Jump to main content
Jump to site search
PLANNED MAINTENANCE Close the message box

Scheduled maintenance work on Tuesday 19th September 2017 from 8.00am to 4.00pm (BST).

During this time our website performance may be temporarily affected. If you have any questions please use the feedback button available under our menu button. We apologise for any inconvenience this might cause and thank you for your patience.


Issue 4, 2017
Previous Article Next Article

Multi-functional scaling methodology for translational pharmacokinetic and pharmacodynamic applications using integrated microphysiological systems (MPS)

Author affiliations

Abstract

Microphysiological systems (MPS) provide relevant physiological environments in vitro for studies of pharmacokinetics, pharmacodynamics and biological mechanisms for translational research. Designing multi-MPS platforms is essential to study multi-organ systems. Typical design approaches, including direct and allometric scaling, scale each MPS individually and are based on relative sizes not function. This study's aim was to develop a new multi-functional scaling approach for integrated multi-MPS platform design for specific applications. We developed an optimization approach using mechanistic modeling and specification of an objective that considered multiple MPS functions, e.g., drug absorption and metabolism, simultaneously to identify system design parameters. This approach informed the design of two hypothetical multi-MPS platforms consisting of gut and liver (multi-MPS platform I) and gut, liver and kidney (multi-MPS platform II) to recapitulate in vivo drug exposures in vitro. This allows establishment of clinically relevant drug exposure–response relationships, a prerequisite for efficacy and toxicology assessment. Design parameters resulting from multi-functional scaling were compared to designs based on direct and allometric scaling. Human plasma time–concentration profiles of eight drugs were used to inform the designs, and profiles of an additional five drugs were calculated to test the designed platforms on an independent set. Multi-functional scaling yielded exposure times in good agreement with in vivo data, while direct and allometric scaling approaches resulted in short exposure durations. Multi-functional scaling allows appropriate scaling from in vivo to in vitro of multi-MPS platforms, and in the cases studied provides designs that better mimic in vivo exposures than standard MPS scaling methods.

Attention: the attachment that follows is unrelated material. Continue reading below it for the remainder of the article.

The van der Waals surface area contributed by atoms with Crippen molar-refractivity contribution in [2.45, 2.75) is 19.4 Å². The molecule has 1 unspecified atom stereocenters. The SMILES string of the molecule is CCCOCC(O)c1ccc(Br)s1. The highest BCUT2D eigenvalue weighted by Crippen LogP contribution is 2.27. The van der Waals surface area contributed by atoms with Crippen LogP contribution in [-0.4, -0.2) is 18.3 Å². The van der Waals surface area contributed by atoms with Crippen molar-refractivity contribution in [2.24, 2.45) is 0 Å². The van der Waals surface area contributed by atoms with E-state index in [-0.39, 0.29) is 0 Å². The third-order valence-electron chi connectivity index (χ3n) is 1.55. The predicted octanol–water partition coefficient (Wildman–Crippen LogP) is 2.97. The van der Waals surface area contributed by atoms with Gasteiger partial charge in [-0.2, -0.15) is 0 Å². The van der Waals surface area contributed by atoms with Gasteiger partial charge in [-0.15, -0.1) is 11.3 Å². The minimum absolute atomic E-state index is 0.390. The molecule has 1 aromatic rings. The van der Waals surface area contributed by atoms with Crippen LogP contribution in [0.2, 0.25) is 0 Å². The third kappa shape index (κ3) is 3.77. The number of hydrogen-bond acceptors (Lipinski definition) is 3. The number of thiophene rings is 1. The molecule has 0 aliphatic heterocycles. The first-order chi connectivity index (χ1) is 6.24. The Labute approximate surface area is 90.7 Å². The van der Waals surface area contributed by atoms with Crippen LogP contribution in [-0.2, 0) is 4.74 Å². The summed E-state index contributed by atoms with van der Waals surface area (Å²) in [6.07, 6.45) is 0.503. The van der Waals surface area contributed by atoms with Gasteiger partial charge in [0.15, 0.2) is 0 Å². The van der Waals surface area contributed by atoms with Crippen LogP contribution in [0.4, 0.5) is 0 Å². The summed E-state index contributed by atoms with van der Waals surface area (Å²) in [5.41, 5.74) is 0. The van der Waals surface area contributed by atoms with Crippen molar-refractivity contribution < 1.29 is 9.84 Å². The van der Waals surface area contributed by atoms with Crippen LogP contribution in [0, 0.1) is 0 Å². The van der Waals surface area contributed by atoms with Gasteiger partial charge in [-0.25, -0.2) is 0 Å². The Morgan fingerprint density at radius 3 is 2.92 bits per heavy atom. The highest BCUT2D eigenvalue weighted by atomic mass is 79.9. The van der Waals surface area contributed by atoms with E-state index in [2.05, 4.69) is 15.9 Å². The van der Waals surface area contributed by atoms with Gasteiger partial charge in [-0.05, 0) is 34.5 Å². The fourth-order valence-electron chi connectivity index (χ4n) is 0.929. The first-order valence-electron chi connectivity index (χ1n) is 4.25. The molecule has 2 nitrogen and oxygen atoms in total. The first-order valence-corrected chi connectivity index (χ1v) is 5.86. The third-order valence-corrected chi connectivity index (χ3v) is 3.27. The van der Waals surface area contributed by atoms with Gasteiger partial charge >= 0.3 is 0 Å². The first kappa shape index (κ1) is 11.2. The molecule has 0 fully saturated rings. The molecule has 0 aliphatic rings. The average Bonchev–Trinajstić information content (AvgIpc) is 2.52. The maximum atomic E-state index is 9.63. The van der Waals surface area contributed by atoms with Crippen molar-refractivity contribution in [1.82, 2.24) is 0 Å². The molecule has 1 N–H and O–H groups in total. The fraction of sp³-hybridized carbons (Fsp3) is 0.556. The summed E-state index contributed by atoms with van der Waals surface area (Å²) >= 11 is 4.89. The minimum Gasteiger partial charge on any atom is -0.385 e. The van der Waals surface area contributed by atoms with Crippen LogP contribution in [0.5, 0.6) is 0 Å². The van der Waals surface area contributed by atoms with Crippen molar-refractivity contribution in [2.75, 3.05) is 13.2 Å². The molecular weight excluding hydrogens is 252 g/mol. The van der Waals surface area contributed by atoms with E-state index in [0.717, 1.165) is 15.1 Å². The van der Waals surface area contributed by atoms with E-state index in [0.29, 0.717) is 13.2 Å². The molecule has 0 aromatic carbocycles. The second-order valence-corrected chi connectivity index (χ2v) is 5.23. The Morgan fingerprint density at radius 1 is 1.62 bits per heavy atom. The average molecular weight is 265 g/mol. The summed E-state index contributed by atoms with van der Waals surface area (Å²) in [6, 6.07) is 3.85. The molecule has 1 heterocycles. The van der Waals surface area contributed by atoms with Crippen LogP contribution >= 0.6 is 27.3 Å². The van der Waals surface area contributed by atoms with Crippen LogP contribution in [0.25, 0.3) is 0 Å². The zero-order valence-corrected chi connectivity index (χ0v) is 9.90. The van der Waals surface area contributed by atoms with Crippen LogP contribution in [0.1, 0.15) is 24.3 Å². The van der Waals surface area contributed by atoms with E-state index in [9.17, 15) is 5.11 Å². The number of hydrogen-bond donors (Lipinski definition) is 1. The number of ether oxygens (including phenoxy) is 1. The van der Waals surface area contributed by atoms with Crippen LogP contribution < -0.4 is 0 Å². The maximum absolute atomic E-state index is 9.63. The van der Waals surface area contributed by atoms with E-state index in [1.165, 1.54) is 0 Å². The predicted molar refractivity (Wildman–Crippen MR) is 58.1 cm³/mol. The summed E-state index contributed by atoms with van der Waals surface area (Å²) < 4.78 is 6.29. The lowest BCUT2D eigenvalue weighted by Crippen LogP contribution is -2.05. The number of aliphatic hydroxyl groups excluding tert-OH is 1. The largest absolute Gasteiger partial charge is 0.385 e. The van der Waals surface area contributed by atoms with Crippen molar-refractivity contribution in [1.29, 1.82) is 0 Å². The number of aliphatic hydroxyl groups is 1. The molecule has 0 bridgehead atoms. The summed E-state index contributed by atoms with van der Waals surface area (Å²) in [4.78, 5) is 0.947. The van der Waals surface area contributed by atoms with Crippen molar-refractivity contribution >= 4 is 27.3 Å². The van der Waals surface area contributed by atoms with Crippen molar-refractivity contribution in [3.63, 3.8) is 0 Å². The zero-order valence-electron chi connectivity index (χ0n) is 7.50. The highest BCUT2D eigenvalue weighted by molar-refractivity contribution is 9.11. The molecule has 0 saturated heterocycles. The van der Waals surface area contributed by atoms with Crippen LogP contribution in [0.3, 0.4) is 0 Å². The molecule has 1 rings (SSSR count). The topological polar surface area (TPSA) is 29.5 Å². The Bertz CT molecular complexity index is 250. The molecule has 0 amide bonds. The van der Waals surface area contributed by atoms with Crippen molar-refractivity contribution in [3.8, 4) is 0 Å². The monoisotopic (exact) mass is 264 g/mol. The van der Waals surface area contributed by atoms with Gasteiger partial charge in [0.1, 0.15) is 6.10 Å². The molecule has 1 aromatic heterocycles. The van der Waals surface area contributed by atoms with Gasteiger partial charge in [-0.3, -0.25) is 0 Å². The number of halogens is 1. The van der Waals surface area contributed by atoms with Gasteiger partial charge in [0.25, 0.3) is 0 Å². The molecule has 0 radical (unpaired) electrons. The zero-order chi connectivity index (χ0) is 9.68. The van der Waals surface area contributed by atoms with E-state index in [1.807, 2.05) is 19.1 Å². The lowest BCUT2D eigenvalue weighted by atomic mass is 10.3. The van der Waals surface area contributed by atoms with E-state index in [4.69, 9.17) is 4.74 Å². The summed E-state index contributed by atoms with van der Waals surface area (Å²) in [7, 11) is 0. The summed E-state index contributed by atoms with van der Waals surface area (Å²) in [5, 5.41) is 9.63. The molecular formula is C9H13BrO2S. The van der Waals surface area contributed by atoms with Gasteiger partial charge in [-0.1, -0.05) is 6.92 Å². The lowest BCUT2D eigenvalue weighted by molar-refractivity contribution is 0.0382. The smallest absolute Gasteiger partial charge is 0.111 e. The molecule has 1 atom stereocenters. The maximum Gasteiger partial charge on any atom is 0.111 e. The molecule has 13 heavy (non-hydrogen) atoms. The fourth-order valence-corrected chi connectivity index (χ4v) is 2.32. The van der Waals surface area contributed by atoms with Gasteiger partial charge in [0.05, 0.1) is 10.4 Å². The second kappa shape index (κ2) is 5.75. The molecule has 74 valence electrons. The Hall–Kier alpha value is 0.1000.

Graphical abstract: Multi-functional scaling methodology for translational pharmacokinetic and pharmacodynamic applications using integrated microphysiological systems (MPS)

Back to tab navigation

Supplementary files

Publication details

The article was received on 21 Dec 2016, accepted on 28 Feb 2017 and first published on 01 Mar 2017


Article type: Paper
DOI: 10.1039/C6IB00243A
Citation: Integr. Biol., 2017,9, 290-302
  • Open access: Creative Commons BY-NC license
  •   Request permissions

    Multi-functional scaling methodology for translational pharmacokinetic and pharmacodynamic applications using integrated microphysiological systems (MPS)

    C. Maass, C. L. Stokes, L. G. Griffith and M. Cirit, Integr. Biol., 2017, 9, 290
    DOI: 10.1039/C6IB00243A

    This article is licensed under a Creative Commons Attribution-NonCommercial 3.0 Unported Licence. Material from this article can be used in other publications provided that the correct acknowledgement is given with the reproduced material and it is not used for commercial purposes.

    Reproduced material should be attributed as follows:

    • For reproduction of material from NJC:
      [Original citation] - Published by The Royal Society of Chemistry (RSC) on behalf of the Centre National de la Recherche Scientifique (CNRS) and the RSC.
    • For reproduction of material from PCCP:
      [Original citation] - Published by the PCCP Owner Societies.
    • For reproduction of material from PPS:
      [Original citation] - Published by The Royal Society of Chemistry (RSC) on behalf of the European Society for Photobiology, the European Photochemistry Association, and RSC.
    • For reproduction of material from all other RSC journals:
      [Original citation] - Published by The Royal Society of Chemistry.

    Information about reproducing material from RSC articles with different licences is available on our Permission Requests page.

Search articles by author

Spotlight

Advertisements